Although the European Super League collapsed just a few days after its announcement when the British clubs withdrew their support, the issue is still highly relevant, especially from a competition law point of view. A small consortium of clubs is still pursuing the project and remains in open dispute with UEFA about the future of European club football. Additionally, the European Super League conflict is currently being challenged before the CJEU after a Madrid court asked for a preliminary ruling in May 2021 on the question of whether FIFA’s and UEFA’s suppression of competing football leagues is in line with European competition law (see here for pleas in law and main arguments as well as questions referred).
The clubs argue that UEFA’s opposition to plans like the European Super League constitutes an abuse of market dominance, while FIFA and UEFA assert that the existence of a single governing body is necessary to guarantee a system of relegation and promotion based solely on team performance.
Commission, EU Member States and Council may side with associations
Although the CJEU’s ruling is not expected before next summer, the matter is already gaining more and more traction. In October, 16 of the 27 EU Member States reportedly declared their disapproval of the top clubs’ European Super League ambitions. Also the Commission has recently backed the associations: According to the opinion it submitted to the CJEU, the blocking of rival leagues by a sport’s governing body may be justified by legitimate objectives.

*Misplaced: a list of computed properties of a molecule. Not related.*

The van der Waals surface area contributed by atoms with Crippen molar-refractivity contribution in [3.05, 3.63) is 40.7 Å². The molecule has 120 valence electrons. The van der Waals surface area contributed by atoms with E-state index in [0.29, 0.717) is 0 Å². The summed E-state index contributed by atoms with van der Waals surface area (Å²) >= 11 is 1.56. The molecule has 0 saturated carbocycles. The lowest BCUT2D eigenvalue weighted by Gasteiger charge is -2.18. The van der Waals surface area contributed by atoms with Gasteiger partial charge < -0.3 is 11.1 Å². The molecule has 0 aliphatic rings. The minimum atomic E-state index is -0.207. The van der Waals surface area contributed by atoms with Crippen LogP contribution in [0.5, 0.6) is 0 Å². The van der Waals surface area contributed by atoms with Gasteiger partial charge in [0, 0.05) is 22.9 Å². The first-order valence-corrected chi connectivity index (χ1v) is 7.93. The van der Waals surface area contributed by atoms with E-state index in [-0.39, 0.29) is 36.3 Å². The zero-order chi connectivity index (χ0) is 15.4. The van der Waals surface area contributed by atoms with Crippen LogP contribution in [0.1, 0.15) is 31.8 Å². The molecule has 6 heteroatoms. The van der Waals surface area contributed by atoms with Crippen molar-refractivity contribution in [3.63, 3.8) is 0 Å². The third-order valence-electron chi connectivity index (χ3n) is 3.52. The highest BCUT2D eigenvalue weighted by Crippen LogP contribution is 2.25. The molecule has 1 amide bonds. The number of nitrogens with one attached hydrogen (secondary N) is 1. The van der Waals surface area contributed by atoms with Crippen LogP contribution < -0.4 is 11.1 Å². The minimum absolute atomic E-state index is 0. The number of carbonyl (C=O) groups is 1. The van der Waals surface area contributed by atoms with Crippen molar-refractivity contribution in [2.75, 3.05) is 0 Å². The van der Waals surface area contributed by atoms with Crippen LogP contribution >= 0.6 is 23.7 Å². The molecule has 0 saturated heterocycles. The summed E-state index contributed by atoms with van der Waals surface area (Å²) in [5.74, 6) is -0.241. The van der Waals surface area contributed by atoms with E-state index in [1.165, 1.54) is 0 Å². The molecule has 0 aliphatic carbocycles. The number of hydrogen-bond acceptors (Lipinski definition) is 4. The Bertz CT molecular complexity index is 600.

The Council has now – intentionally or unintentionally – underpinned the Commission’s position. Without directly addressing the CJEU case, the Council recapped the most important features of the European Sport Model, many of which appear contrary to the proposed Super League. According to the resolution, “sport in Europe is […] in principle organised by one federation per sport, allowing for a comprehensive approach to rules, regulations, and standards as well as […] qualifications for competitions.” The North American Sport Model, on the other hand, is characterised by closed leagues, without any possibility of promotion or relegation.
The EU Member States’ sport ministers drew the attention to the “consequences closed sport competitions could have on organised sport in Europe”, and warned of a “fundamental change in the sport qualifying processes usually based on sporting merit.” According to the resolution, an “open system of promotion and relegation” is among the “key features” of the European Sport Model envisioned by the Council.
To sum up, the Council, the Commission and the EU Member States seem to reinforce the football associations’ view that the protection of the European Sport Model justifies any potential restriction of competition that might result from the opposition to the creation of a new Super League.
These developments naturally do not pre-empt the CJEU’s decision, and the Commission is in no way paving a one-way street to the associations’ benefit: As part of its submission, the Commission warned that associations must set up clear and transparent rules in order to prohibit teams and players from participating in rival leagues – a requirement that UEFA may currently fall short of, and that at least life-long bans of athletes participating in rival leagues should be deemed disproportionate. At the same time, the European Super League consortium already suggested a potential change to the initial plan, moving away from the system of nearly-closed competition.
It remains to be seen what new twist the CJEU’s eagerly anticipated competition law ruling will bring to the Super League discussion, as well as to the very dynamic field of sports and competition law as a whole.
Authored by Christian Ritz, Dennis Cukurov and Frederik Junker.